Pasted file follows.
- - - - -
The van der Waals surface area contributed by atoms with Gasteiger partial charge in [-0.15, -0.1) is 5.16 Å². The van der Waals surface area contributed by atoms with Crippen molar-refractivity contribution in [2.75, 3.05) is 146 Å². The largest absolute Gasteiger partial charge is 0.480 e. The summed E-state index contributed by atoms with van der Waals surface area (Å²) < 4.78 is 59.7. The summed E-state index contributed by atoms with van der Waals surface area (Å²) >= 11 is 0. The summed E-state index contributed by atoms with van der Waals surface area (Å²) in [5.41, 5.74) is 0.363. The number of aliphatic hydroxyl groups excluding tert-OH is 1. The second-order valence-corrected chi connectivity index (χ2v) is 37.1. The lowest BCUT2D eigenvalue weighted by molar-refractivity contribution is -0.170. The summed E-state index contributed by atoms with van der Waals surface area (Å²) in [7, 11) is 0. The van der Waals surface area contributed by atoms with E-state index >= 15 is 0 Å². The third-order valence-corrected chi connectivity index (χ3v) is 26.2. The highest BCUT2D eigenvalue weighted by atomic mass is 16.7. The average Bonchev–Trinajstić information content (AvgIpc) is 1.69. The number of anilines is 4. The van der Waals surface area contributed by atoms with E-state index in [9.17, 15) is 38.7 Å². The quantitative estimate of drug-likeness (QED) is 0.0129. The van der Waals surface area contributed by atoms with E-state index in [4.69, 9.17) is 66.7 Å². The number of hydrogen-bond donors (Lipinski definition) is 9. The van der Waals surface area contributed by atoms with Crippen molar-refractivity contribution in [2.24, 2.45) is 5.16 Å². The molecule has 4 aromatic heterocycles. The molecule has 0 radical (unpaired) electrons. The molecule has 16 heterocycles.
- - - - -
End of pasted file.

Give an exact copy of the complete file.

The van der Waals surface area contributed by atoms with Gasteiger partial charge in [-0.15, -0.1) is 5.16 Å². The van der Waals surface area contributed by atoms with Crippen molar-refractivity contribution in [2.75, 3.05) is 146 Å². The largest absolute Gasteiger partial charge is 0.480 e. The summed E-state index contributed by atoms with van der Waals surface area (Å²) < 4.78 is 59.7. The summed E-state index contributed by atoms with van der Waals surface area (Å²) >= 11 is 0. The summed E-state index contributed by atoms with van der Waals surface area (Å²) in [5.41, 5.74) is 0.363. The number of aliphatic hydroxyl groups excluding tert-OH is 1. The second-order valence-corrected chi connectivity index (χ2v) is 37.1. The lowest BCUT2D eigenvalue weighted by molar-refractivity contribution is -0.170. The summed E-state index contributed by atoms with van der Waals surface area (Å²) in [7, 11) is 0. The van der Waals surface area contributed by atoms with E-state index >= 15 is 0 Å². The third-order valence-corrected chi connectivity index (χ3v) is 26.2. The highest BCUT2D eigenvalue weighted by atomic mass is 16.7. The average Bonchev–Trinajstić information content (AvgIpc) is 1.69. The number of anilines is 4. The van der Waals surface area contributed by atoms with E-state index in [9.17, 15) is 38.7 Å². The quantitative estimate of drug-likeness (QED) is 0.0129. The van der Waals surface area contributed by atoms with E-state index in [4.69, 9.17) is 66.7 Å². The number of hydrogen-bond donors (Lipinski definition) is 9. The van der Waals surface area contributed by atoms with Crippen molar-refractivity contribution in [2.24, 2.45) is 5.16 Å². The molecule has 4 aromatic heterocycles. The molecule has 0 radical (unpaired) electrons. The molecule has 16 heterocycles.